- This is one of the most classic horror movies that treats this film like a living comic book. thanks to Romero’s directing talents. There are interesting shots framed for moments of pending doom and lavish lighting schemes that enhance the fun of watching this movie. On the flipside, during a recent watching of The Warriors director’s cut, Walter Hill claimed his film was always as a comic book. Sadly, his updated treatment failed to convey a tenth of Creepshow does so well and almost ruined his own film. (More on this next month blog.)
Like with most Horror movies, there is one or two elements which the premise of the story works off from. With this anthology, we get three different elements: fear, disgust, and horror itself.
A young boy named Billy (Joe King) gets yelled at and slapped by his father, Stan (Tom Atkins), for reading a horror comic titled Creepshow. His father tosses the comic in the garbage to teach Billy a lesson, but not before threatening to spank him should Billy ever get caught reading Creepshow comic books again. Later after he tosses the comic book away, Stan reminds his wife (Iva Jean Saraceni) that he had to be hard on Billy because he cannot believe all the “crap” that’s in the book. He closes out the discussion with the reason why God made fathers: to protect their ways of life and their children. As Billy sits upstairs hating his father, he hears a sound at the window, which turns out to be a ghostly apparition, beckoning him to come closer.
The element here would be fear. Billy does have an abuse father figure in his life. For me, the scene reminded me of my own uneasy relationship with my biological father. While he never hit me, I was in fear of him and seeing this scene just serve to remind me. And no, I did not see any apparitions outside my window.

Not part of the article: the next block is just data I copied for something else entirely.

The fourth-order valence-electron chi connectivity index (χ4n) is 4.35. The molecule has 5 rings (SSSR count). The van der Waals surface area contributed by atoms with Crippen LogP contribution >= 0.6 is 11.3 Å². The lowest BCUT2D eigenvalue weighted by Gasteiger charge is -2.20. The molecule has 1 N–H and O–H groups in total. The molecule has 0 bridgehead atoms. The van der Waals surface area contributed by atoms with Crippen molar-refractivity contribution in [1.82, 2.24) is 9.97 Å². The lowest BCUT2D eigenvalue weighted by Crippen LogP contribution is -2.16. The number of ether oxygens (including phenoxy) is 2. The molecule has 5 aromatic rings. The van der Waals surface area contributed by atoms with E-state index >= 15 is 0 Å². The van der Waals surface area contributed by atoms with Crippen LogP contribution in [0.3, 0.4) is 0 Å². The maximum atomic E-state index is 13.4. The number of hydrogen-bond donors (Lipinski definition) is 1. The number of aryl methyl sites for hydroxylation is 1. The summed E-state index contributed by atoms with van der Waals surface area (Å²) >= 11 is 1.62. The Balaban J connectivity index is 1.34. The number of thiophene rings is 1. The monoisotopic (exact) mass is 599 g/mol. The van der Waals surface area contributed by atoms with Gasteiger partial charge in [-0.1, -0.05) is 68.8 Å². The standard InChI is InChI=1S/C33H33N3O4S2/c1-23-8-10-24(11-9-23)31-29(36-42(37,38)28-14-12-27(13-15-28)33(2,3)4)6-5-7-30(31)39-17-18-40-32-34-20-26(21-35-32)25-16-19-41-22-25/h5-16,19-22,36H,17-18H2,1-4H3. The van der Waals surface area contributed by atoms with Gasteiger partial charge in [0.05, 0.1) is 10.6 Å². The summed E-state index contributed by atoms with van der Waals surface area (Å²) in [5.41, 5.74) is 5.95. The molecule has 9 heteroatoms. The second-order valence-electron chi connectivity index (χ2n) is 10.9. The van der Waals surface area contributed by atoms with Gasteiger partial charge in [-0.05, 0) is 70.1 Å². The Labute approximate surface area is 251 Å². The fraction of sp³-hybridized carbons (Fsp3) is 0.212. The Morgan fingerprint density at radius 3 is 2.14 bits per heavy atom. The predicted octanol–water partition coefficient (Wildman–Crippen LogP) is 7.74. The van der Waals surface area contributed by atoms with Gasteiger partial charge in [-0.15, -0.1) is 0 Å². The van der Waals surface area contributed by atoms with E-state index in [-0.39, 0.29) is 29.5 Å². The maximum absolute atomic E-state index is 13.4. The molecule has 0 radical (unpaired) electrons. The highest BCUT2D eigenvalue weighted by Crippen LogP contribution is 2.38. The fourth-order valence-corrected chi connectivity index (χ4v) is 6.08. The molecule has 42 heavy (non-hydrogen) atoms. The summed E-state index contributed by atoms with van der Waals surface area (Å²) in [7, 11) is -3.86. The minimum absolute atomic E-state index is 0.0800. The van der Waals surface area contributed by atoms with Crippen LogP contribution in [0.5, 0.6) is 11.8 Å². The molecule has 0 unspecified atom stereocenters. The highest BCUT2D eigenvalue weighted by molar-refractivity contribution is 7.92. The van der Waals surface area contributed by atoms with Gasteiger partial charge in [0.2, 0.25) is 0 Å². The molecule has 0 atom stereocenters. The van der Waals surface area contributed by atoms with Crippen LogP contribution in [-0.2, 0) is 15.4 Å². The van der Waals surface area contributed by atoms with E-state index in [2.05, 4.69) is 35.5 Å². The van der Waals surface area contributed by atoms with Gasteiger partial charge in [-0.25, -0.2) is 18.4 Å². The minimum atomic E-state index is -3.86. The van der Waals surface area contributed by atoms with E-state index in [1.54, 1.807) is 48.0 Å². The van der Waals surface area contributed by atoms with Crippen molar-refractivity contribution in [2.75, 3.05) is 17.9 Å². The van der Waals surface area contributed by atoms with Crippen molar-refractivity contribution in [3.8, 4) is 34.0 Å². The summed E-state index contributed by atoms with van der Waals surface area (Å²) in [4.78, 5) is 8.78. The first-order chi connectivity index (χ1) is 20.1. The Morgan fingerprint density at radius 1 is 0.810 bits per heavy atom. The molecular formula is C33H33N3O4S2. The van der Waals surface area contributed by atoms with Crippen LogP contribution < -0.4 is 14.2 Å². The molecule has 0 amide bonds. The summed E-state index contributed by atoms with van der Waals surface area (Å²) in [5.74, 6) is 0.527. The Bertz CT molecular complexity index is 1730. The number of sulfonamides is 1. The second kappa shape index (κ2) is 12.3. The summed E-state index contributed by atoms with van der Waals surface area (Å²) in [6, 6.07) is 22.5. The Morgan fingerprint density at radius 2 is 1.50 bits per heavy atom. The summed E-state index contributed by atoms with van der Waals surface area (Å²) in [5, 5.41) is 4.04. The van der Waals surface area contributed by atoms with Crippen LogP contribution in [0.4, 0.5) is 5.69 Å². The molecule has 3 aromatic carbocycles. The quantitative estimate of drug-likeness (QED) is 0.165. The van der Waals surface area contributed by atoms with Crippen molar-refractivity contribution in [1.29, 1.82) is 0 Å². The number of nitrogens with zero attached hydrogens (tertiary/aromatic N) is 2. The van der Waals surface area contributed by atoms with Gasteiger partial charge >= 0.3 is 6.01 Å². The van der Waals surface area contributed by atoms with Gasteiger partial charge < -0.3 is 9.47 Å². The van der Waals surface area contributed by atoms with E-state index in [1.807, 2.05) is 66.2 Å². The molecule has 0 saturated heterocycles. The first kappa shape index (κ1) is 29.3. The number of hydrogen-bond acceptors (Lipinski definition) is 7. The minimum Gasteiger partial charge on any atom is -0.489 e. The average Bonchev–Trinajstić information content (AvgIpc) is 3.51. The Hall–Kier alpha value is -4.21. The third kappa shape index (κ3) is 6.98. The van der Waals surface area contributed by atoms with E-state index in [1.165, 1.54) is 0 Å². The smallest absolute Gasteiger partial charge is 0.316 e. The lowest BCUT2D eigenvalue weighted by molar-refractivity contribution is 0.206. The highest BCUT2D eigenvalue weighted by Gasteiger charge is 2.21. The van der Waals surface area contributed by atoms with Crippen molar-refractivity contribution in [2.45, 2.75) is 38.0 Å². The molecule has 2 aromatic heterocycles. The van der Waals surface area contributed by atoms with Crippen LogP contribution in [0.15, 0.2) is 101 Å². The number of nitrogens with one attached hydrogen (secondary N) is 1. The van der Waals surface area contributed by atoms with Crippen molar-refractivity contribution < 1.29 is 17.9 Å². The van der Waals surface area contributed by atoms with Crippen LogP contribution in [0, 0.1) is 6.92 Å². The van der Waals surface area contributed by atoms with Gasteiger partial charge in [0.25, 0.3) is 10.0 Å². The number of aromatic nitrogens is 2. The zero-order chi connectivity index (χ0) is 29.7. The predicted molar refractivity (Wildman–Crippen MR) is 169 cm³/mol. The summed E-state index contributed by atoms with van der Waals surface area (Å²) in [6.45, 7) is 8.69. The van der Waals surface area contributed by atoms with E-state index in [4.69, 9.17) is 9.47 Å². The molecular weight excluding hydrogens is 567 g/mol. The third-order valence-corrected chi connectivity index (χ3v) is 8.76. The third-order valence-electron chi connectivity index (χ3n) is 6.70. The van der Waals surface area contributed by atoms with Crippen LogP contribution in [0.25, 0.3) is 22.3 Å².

(First story, written by King specifically for the film)
Seven years ago, an elderly patriarch named Nathan Grantham (Jon Lormer) was killed on Father’s Day by his daughter Bedelia (Viveca Lindfors), gone mad from the murder of her husband which Nathan orchestrated. Bedelia bashed her father in the head with a marble ashtray as he screamed for his cake. Third Sunday of June, seven years later, his ungrateful, money-grubbing relatives, including Aunt Bedelia (now taken to drinking), get together for their annual dinner on Father’s Day. Nathan Grantham comes back as a revenant to get the cake he never got, and kills off his relatives one by one. The end scene shows an undead Nathan (John Amplas) carrying Aunt Sylvia’s frosting-covered head on a platter, rattling “It is Father’s Day, and I got my cake.”
The element here would be horror and fear. Having your own father come back to life from out of the grave is enough but killing your relatives because you want to have your cake is just too creepy. Little cameo of Ed Harris was cool to see again but I forgot how much white people can’t dance – Ooh the horror.
“The Lonesome Death of Jordy Verrill“
(Second story, originally titled “Weeds”, adapted from a previously published short story written by King)
A dimwitted backwoods hick (Stephen King) thinks a newly discovered meteorite will provide enough money from the local college to pay off his $200 bank loan. Instead, he finds himself being overcome by a rapidly spreading plant-like organism that comes off the meteorite and begins growing on him after he touches a glowing green substance within (resulting in the sketch’s famous quote: “Meteor shit!”).
Unfortunately, while the story was too schlocky with King’s own performance, there wasn’t much of any horror aspect. Still, there was a bright spot which is due to an uncredited cameo by John Colicos. Those who know there scifi history will remember this name as original Baltar in Battlestar Galactica. And to boot, he was Kor, the Klingon that appeared in the Original Star Trek series and later replayed the same character in Star Trek: Deep Space Nine.
“Something to Tide You Over”
(Third story, written by King expressly for the film)